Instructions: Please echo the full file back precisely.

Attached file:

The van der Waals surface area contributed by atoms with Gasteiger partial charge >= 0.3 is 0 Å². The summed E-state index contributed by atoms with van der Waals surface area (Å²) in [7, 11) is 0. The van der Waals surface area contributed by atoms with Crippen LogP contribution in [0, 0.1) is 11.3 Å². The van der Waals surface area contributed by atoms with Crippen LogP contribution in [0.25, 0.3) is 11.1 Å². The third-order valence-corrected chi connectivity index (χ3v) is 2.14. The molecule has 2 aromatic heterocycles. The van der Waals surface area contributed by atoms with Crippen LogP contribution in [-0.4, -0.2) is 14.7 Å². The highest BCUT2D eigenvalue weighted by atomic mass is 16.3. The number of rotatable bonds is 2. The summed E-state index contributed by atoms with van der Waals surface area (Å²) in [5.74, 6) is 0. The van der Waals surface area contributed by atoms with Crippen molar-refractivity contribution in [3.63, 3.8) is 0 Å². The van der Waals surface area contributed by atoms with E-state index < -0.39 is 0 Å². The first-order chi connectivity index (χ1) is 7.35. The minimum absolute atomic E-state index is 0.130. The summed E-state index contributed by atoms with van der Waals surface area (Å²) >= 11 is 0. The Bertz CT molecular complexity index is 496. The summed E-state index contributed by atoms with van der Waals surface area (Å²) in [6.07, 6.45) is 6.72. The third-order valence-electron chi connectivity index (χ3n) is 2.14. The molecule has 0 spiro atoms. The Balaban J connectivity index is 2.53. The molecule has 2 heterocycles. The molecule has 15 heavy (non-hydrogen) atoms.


The van der Waals surface area contributed by atoms with Gasteiger partial charge >= 0.3 is 0 Å². The summed E-state index contributed by atoms with van der Waals surface area (Å²) in [7, 11) is 0. The van der Waals surface area contributed by atoms with Crippen LogP contribution in [0, 0.1) is 11.3 Å². The van der Waals surface area contributed by atoms with Crippen LogP contribution in [0.25, 0.3) is 11.1 Å². The third-order valence-corrected chi connectivity index (χ3v) is 2.14. The molecule has 2 aromatic heterocycles. The van der Waals surface area contributed by atoms with Crippen LogP contribution in [-0.4, -0.2) is 14.7 Å². The highest BCUT2D eigenvalue weighted by atomic mass is 16.3. The number of rotatable bonds is 2. The summed E-state index contributed by atoms with van der Waals surface area (Å²) in [5.74, 6) is 0. The van der Waals surface area contributed by atoms with Crippen molar-refractivity contribution in [3.63, 3.8) is 0 Å². The van der Waals surface area contributed by atoms with E-state index < -0.39 is 0 Å². The first-order chi connectivity index (χ1) is 7.35. The minimum absolute atomic E-state index is 0.130. The summed E-state index contributed by atoms with van der Waals surface area (Å²) >= 11 is 0. The Bertz CT molecular complexity index is 496. The summed E-state index contributed by atoms with van der Waals surface area (Å²) in [6.07, 6.45) is 6.72. The third-order valence-electron chi connectivity index (χ3n) is 2.14. The molecule has 0 spiro atoms. The Balaban J connectivity index is 2.53. The molecule has 2 heterocycles. The molecule has 15 heavy (non-hydrogen) atoms.